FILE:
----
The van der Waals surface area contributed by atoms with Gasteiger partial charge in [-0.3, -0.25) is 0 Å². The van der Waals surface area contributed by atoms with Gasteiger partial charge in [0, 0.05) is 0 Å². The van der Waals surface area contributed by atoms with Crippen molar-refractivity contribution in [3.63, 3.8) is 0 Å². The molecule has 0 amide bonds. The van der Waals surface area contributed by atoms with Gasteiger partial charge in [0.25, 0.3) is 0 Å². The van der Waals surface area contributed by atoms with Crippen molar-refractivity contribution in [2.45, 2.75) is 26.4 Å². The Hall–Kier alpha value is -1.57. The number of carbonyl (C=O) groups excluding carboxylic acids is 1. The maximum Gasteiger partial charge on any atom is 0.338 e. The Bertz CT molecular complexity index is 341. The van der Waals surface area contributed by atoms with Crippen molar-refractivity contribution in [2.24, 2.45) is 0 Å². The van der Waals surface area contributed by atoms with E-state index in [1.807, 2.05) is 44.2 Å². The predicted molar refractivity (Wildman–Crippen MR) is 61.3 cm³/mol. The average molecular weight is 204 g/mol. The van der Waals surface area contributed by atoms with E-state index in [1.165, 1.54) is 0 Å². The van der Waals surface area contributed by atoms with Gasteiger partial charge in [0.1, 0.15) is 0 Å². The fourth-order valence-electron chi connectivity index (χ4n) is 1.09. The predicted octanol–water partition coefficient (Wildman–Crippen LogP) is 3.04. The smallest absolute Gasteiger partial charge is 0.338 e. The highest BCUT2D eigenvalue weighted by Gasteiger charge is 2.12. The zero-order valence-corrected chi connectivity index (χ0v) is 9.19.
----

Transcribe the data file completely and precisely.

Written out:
The van der Waals surface area contributed by atoms with Gasteiger partial charge in [-0.3, -0.25) is 0 Å². The van der Waals surface area contributed by atoms with Gasteiger partial charge in [0, 0.05) is 0 Å². The van der Waals surface area contributed by atoms with Crippen molar-refractivity contribution in [3.63, 3.8) is 0 Å². The molecule has 0 amide bonds. The van der Waals surface area contributed by atoms with Gasteiger partial charge in [0.25, 0.3) is 0 Å². The van der Waals surface area contributed by atoms with Crippen molar-refractivity contribution in [2.45, 2.75) is 26.4 Å². The Hall–Kier alpha value is -1.57. The number of carbonyl (C=O) groups excluding carboxylic acids is 1. The maximum Gasteiger partial charge on any atom is 0.338 e. The Bertz CT molecular complexity index is 341. The van der Waals surface area contributed by atoms with Crippen molar-refractivity contribution in [2.24, 2.45) is 0 Å². The van der Waals surface area contributed by atoms with E-state index in [1.807, 2.05) is 44.2 Å². The predicted molar refractivity (Wildman–Crippen MR) is 61.3 cm³/mol. The average molecular weight is 204 g/mol. The van der Waals surface area contributed by atoms with E-state index in [1.165, 1.54) is 0 Å². The van der Waals surface area contributed by atoms with Gasteiger partial charge in [0.1, 0.15) is 0 Å². The fourth-order valence-electron chi connectivity index (χ4n) is 1.09. The predicted octanol–water partition coefficient (Wildman–Crippen LogP) is 3.04. The smallest absolute Gasteiger partial charge is 0.338 e. The highest BCUT2D eigenvalue weighted by Gasteiger charge is 2.12. The zero-order valence-corrected chi connectivity index (χ0v) is 9.19.